Mr. Philip Hammond: To ask the Secretary of State for Defence how much (a) his Department and (b) its agencies paid in interest to suppliers under the Late Payment of Commercial Debts (Interest) Act 1998 in the last three years for which figures are available. 
Mr. Quentin Davies: Information on interest paid to suppliers under the Late Payment of Commercial Debts (Interest) Act 1998 is published in the Ministry of Defence Annual Report and Accounts. Payments made in the last three years are provided in the following table:
The Meteorological Office and Defence Support Group have no record of any payments being made to suppliers in the last three years in respect of interest arising under the Late Payment of Commercial Debts (Interest) Act 1998.
Mr. Vara: To ask the Secretary of State for Defence how many (a) review and (b) taskforce projects his Department has commissioned in each of the last five years; what the purpose of each such project is; when each such project (i) began and (ii) was completed; what the cost of each such project was; and if he will make a statement. 
Mr. Kevan Jones: The Department keeps all of its business under regular review. As a result, a wide range of reviews are in hand at any given time. Information on these is not held centrally and could be provided only at disproportionate cost.
Mr. Quentin Davies: The Ministry of Defence does not own any White Fleet contract cars. We do, however, have two lease agreements in place for the provision of the majority of non-operational cars (White Fleet Vehicles). As at 12 May 2009 there were 8,376 cars leased under the UK and British Forces Germany White Fleet contracts.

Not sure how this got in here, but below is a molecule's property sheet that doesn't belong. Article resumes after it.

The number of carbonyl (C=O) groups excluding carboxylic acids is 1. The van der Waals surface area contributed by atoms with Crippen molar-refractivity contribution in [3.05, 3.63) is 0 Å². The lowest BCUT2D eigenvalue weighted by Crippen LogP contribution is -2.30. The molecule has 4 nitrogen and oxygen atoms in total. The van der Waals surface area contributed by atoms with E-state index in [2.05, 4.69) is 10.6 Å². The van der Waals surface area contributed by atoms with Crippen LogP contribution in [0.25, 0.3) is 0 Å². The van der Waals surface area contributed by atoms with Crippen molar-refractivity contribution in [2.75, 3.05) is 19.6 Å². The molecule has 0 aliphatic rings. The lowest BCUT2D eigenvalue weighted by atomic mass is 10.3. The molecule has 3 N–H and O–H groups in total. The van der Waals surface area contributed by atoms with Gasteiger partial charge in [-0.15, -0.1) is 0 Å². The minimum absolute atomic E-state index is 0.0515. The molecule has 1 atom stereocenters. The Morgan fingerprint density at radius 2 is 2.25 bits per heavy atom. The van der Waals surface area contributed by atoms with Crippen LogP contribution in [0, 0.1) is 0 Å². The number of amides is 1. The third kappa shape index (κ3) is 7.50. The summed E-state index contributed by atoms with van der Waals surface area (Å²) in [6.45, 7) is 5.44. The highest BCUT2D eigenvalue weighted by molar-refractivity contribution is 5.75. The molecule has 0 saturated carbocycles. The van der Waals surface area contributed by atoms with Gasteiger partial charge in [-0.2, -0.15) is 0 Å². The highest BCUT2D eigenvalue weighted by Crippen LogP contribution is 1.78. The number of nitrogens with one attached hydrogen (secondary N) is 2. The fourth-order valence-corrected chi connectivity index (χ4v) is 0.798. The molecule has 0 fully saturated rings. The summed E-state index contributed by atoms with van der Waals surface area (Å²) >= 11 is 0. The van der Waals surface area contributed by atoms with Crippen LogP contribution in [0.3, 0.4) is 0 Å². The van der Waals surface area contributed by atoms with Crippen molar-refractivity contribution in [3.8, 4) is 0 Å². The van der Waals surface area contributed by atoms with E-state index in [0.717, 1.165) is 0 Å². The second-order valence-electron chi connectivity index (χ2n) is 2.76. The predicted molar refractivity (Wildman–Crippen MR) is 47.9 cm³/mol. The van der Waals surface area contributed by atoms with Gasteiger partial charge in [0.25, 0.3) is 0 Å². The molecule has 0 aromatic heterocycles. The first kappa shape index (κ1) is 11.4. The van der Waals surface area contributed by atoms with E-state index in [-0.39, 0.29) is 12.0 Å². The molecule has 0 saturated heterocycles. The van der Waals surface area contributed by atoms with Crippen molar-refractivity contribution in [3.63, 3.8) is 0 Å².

Under the UK White Fleet contract, the number of vehicles (including vans, trailers, minibuses, motorbikes and coaches) based at each of the estates in England, Scotland and Wales is currently 15,228. The breakdown of this information is not held centrally and could be provided only at disproportionate cost.
Mr. Jenkin: To ask the Secretary of State for Defence if he will consider the merits of conducting a veterans' population study analysis similar to that undertaken by the US administration following the Vietnam War. 
Mr. Hague: To ask the Secretary of State for Defence what seized property has been transferred to the Kenyan authorities by the EU-led naval force under the Provisions of Transfer of Suspected Pirates and Seized Property published in the Official Journal of the European Union of 25 March 2009; and if he will make a statement. 
Mr. Bob Ainsworth: Operation Atalanta is an EU led operation and the operational detail requested is held by the EU Operation Commander for Atalanta, who reports to EU member states sitting in the Political and Security Committee in Brussels.
The EU-led naval force (EUNAVFOR), Operation Atalanta, where practicable, has handed over seized property such as skiffs (small boats) and other pirate related paraphernalia such as ladders, buoys and weapons. In some cases the skiffs and weaponry have been destroyed by the detaining ship for navigational and safety of life reasons. All of the incidents in which suspected pirates have been detained by EUNAVFOR are currently being prosecuted by the Kenyan authorities and therefore a more specific answer is not possible without jeopardising the court proceedings.